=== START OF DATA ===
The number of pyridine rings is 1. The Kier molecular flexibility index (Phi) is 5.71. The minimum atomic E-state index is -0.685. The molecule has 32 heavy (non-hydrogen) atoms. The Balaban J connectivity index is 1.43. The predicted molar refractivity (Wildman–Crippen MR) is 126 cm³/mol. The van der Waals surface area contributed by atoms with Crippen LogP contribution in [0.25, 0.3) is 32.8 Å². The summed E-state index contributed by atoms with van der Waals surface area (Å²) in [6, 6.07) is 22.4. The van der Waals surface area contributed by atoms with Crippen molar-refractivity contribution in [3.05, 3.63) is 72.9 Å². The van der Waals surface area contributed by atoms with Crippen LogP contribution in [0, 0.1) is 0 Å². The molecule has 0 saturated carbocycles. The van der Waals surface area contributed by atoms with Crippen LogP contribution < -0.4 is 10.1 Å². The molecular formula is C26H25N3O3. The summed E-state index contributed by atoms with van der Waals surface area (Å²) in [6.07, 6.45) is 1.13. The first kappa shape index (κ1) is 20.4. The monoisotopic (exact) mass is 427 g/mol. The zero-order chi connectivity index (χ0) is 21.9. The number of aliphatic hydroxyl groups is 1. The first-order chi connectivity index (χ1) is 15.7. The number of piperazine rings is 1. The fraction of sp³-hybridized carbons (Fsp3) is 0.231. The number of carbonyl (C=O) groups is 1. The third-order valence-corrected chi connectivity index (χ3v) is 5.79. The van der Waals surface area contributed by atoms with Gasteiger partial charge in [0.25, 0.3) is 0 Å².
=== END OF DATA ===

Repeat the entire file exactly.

The number of pyridine rings is 1. The Kier molecular flexibility index (Phi) is 5.71. The minimum atomic E-state index is -0.685. The molecule has 32 heavy (non-hydrogen) atoms. The Balaban J connectivity index is 1.43. The predicted molar refractivity (Wildman–Crippen MR) is 126 cm³/mol. The van der Waals surface area contributed by atoms with Crippen LogP contribution in [0.25, 0.3) is 32.8 Å². The summed E-state index contributed by atoms with van der Waals surface area (Å²) in [6, 6.07) is 22.4. The van der Waals surface area contributed by atoms with Crippen molar-refractivity contribution in [3.05, 3.63) is 72.9 Å². The van der Waals surface area contributed by atoms with Crippen LogP contribution in [0, 0.1) is 0 Å². The molecule has 0 saturated carbocycles. The van der Waals surface area contributed by atoms with Crippen LogP contribution < -0.4 is 10.1 Å². The molecular formula is C26H25N3O3. The summed E-state index contributed by atoms with van der Waals surface area (Å²) in [6.07, 6.45) is 1.13. The first kappa shape index (κ1) is 20.4. The monoisotopic (exact) mass is 427 g/mol. The zero-order chi connectivity index (χ0) is 21.9. The number of aliphatic hydroxyl groups is 1. The first-order chi connectivity index (χ1) is 15.7. The number of piperazine rings is 1. The fraction of sp³-hybridized carbons (Fsp3) is 0.231. The number of carbonyl (C=O) groups is 1. The third-order valence-corrected chi connectivity index (χ3v) is 5.79. The van der Waals surface area contributed by atoms with Gasteiger partial charge in [0.25, 0.3) is 0 Å².